Philips Electronics will introduce an SMDI-compliant MP3 player by the first quarter of 2000, the company said. The device will come equipped with enough capacity on a removable flash memory card to play about one hour of digital-quality music.
"We are bringing a long history of achievements in audio technology to this exciting new world of portable solid state audio," said Guy Demuynck, president of the Business Group Philips Audio. "Coupling our strength in audio technology with advancements in solid state technology, Philips further strengthens its leading position in the new digital recording world."
The Philips player, like other MP3-capable players, is a solid-state device, which offers several advantages over tape or CD players with moving parts. They are relatively shockproof, lightweight and use less battery power. Also, MP3 and other digital music formats can be downloaded off the Internet and stored on a computer.
The Secure Digital Music Initiative proposal is intended to combat music piracy, a major concern for record companies. Several CE manufacturers were waiting upon the SDMI to announce its standards for secure music transfers before announcing their own MP3 products. "We are pleased that the fast-track phase 1 SDMI proposal now allows us to finalize our product introduction plans," Demuynck said. "We want to offer solid-state products that ensure that all MP3 files -- future and existing -- can be downloaded on our players."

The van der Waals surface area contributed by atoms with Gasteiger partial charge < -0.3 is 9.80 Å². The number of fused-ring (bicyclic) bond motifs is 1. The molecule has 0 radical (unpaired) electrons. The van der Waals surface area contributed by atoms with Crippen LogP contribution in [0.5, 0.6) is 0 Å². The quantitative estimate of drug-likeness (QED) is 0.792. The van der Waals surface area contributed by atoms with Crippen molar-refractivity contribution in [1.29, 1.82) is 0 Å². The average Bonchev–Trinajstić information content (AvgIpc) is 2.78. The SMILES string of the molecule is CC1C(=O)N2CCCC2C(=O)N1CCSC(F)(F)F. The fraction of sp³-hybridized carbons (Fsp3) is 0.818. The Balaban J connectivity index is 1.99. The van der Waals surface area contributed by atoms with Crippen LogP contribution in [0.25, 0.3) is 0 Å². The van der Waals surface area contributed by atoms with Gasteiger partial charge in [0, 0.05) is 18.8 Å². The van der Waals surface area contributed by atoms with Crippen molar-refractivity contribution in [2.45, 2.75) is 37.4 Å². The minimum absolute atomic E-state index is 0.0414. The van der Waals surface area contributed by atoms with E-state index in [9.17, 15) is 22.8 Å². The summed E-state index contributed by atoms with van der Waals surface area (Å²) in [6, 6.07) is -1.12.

Philips also announced that its player would be "seamlessly integrated" with RealNetworks Inc.'s RealJukebox. RealNetworks is a Seattle-based company that delivers streaming media over the Internet. Its software lets users of personal computers and other CE devices to send and receive audio, video and other multimedia services over the World Wide Web. The RealJukebox application acts as a music manager on a PC, allowing users to download music, record CDs and transfer these music files to portable devices, such as the Philips' model or the Lyra from Thomson Consumer Electronics.